Georgia concluded its negotiations for the Association Agreement and the DCFTA this week and -- like Moldova's -- they are expected to be initialed by the political leaders in November. An action plan for visa liberalization is also in place. But just as with Ukraine, the EPP is raising the issue of what they call politically motivated criminal cases against opposition figures -- and are being encouraged to do so by members of President Mikheil Saakashvili's United National Movement.

Another area of disappointment is that the preamble of the Association Agreement refers to Georgia as an "Eastern European country." Even though all European states are eligible for EU membership, the geographical indication might indicate that Tbilisi's road to Brussels may be blocked for the foreseeable future.


Armenia is another country that will have its Association Agreement and DCFTA initialed in Vilnius after the negotiations are concluded this week. As in the case with Georgia, the text of the preamble is disappointing and even weaker than that of its neighbor. It says nothing about Armenia's European identity and mainly alludes to the common history and values Armenia shares with other European countries. The big task ahead for Brussels appears to be convincing Yerevan to shun Moscow's attempt to include it in its customs union.


Azerbaijan is the only country in the group that doesn't harbor any intentions to one day join the EU. Negotiations are ongoing when it comes to an Association Agreement without the trade part but nothing is expected to be concluded this year.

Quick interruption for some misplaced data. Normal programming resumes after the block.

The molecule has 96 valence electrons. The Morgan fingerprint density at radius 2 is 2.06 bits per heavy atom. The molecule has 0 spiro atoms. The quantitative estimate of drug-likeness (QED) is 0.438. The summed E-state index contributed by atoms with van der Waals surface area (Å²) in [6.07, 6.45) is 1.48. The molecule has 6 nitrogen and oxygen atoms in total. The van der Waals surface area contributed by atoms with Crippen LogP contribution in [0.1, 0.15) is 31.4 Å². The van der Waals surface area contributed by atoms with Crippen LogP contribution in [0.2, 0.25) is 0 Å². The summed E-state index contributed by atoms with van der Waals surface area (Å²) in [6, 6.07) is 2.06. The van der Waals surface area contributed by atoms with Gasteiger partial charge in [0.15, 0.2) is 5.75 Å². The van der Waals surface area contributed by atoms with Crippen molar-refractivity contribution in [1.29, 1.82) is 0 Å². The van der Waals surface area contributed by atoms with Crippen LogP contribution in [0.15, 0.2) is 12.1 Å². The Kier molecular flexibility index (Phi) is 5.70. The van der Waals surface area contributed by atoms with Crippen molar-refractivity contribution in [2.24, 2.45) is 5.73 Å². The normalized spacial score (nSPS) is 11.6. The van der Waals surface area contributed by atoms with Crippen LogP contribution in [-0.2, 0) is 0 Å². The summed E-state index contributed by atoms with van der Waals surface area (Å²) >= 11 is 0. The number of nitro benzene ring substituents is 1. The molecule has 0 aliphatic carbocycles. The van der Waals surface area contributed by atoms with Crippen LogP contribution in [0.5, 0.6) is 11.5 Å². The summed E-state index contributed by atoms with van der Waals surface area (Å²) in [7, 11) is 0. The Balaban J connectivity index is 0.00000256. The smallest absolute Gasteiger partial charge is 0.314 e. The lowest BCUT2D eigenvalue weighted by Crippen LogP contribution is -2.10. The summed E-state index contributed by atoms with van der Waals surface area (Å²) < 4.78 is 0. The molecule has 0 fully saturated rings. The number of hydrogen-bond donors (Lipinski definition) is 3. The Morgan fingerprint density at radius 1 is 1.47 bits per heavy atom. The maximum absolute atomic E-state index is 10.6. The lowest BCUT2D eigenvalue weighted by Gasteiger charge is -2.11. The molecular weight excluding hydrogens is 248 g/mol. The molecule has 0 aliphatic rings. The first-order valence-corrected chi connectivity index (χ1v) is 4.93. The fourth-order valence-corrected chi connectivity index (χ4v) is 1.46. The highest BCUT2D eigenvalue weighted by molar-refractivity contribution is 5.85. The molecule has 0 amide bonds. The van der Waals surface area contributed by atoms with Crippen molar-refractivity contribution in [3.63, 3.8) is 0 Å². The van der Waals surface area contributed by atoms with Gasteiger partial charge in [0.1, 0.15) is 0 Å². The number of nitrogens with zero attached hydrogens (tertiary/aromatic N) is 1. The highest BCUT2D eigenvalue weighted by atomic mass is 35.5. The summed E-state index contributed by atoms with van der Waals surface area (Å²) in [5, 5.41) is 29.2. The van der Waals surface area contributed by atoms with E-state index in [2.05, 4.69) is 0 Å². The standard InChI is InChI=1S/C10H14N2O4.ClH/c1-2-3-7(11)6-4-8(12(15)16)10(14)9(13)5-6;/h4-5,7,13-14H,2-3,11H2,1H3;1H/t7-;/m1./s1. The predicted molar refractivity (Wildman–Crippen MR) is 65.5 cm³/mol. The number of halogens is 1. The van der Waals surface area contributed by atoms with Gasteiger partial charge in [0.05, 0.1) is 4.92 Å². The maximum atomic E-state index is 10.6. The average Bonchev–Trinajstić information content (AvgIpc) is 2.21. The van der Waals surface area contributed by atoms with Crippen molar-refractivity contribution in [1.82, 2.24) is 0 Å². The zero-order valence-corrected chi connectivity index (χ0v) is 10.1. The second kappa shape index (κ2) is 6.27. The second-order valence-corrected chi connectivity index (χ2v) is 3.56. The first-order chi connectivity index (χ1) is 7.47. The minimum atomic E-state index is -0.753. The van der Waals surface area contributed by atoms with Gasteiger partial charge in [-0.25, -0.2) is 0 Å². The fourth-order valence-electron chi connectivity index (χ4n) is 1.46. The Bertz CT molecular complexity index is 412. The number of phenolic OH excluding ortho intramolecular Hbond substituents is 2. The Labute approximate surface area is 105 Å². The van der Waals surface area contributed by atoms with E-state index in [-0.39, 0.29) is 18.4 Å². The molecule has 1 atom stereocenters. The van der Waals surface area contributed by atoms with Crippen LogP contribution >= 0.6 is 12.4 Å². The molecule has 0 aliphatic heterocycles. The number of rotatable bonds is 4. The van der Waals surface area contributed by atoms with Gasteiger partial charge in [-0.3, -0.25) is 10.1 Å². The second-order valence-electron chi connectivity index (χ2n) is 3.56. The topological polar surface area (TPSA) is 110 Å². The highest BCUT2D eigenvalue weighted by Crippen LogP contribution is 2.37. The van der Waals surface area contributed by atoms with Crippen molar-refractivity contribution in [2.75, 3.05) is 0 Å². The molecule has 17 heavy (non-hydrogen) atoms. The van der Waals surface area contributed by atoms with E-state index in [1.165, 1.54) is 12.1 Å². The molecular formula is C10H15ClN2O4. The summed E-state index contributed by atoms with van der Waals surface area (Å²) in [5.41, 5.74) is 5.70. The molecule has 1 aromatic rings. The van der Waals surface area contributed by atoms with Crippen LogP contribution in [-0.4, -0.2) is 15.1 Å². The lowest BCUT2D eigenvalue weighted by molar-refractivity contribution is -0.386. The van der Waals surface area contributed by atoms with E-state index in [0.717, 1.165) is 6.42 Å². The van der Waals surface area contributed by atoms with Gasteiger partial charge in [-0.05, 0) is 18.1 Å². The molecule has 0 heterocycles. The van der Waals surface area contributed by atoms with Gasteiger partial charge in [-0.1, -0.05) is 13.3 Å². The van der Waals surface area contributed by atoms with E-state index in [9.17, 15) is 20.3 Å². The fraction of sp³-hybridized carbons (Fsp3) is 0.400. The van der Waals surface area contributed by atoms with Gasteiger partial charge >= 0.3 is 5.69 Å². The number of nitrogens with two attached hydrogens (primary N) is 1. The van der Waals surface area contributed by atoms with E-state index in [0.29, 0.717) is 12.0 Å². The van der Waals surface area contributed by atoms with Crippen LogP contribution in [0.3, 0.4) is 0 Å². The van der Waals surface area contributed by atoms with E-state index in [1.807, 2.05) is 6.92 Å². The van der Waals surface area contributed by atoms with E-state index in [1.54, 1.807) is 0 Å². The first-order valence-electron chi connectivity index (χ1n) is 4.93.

It is, however, likely to initial a deal on visa facilitation and readmission soon and sign it in Vilnius. Visa facilitation and readmission is a step preceding visa liberalization, which eases visa requirements for certain groups, like students and businesspeople, to obtain multiple-entry visas. Both Brussels and Baku are mainly interested in promoting deeper energy cooperation. The EU has identified Azerbaijan as a key player in its quest to reduce its dependency on Russian hydrocarbons.


Belarus, of course, is the black sheep in the group. Here there is no talk about association or free-trade agreements but more about who, if anyone, will represent Minsk at the Vilnius summit. During the previous Eastern Partnership summit, there was an empty chair after some last-minute confusion. EU member states want to avoid a repeat of that scenario.

But they also don't want to see any of the over 200 individuals blacklisted by Brussels after the crackdown following the 2010 elections attend -- especially President Alyaksandr Lukashenka. Foreign Minister Uladzimer Makey was allowed to travel to Brussels this week to meet his EU counterparts and the hope is that some sort of agreement can be struck with Belarus to let him go to the summit instead of his boss.
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    Rikard Jozwiak

    Rikard Jozwiak is the Europe editor for RFE/RL in Prague, focusing on coverage of the European Union and NATO. He previously worked as RFE/RL’s Brussels correspondent, covering numerous international summits, European elections, and international court rulings. He has reported from most European capitals, as well as Central Asia.